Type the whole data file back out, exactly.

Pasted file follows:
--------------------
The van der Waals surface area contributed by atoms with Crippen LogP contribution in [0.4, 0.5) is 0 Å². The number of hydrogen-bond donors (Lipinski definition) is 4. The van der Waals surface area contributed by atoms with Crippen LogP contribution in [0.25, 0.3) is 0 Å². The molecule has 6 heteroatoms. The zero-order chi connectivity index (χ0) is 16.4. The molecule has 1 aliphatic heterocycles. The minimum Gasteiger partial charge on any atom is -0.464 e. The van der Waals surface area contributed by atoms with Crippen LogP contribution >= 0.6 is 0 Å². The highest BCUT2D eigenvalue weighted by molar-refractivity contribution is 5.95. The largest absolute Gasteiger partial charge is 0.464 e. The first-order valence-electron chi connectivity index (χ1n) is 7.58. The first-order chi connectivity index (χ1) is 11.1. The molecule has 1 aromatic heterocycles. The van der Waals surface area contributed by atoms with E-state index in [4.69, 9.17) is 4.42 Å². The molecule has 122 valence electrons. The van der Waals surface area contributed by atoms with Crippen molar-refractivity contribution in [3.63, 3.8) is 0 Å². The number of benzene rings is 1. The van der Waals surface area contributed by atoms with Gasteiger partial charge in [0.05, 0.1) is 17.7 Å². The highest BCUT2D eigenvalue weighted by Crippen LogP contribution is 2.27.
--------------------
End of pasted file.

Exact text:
The van der Waals surface area contributed by atoms with Crippen LogP contribution in [0.4, 0.5) is 0 Å². The number of hydrogen-bond donors (Lipinski definition) is 4. The van der Waals surface area contributed by atoms with Crippen LogP contribution in [0.25, 0.3) is 0 Å². The molecule has 6 heteroatoms. The zero-order chi connectivity index (χ0) is 16.4. The molecule has 1 aliphatic heterocycles. The minimum Gasteiger partial charge on any atom is -0.464 e. The van der Waals surface area contributed by atoms with Crippen LogP contribution >= 0.6 is 0 Å². The highest BCUT2D eigenvalue weighted by molar-refractivity contribution is 5.95. The largest absolute Gasteiger partial charge is 0.464 e. The first-order valence-electron chi connectivity index (χ1n) is 7.58. The first-order chi connectivity index (χ1) is 11.1. The molecule has 1 aromatic heterocycles. The van der Waals surface area contributed by atoms with E-state index in [4.69, 9.17) is 4.42 Å². The molecule has 122 valence electrons. The van der Waals surface area contributed by atoms with Crippen molar-refractivity contribution in [3.63, 3.8) is 0 Å². The number of benzene rings is 1. The van der Waals surface area contributed by atoms with Gasteiger partial charge in [0.05, 0.1) is 17.7 Å². The highest BCUT2D eigenvalue weighted by Crippen LogP contribution is 2.27.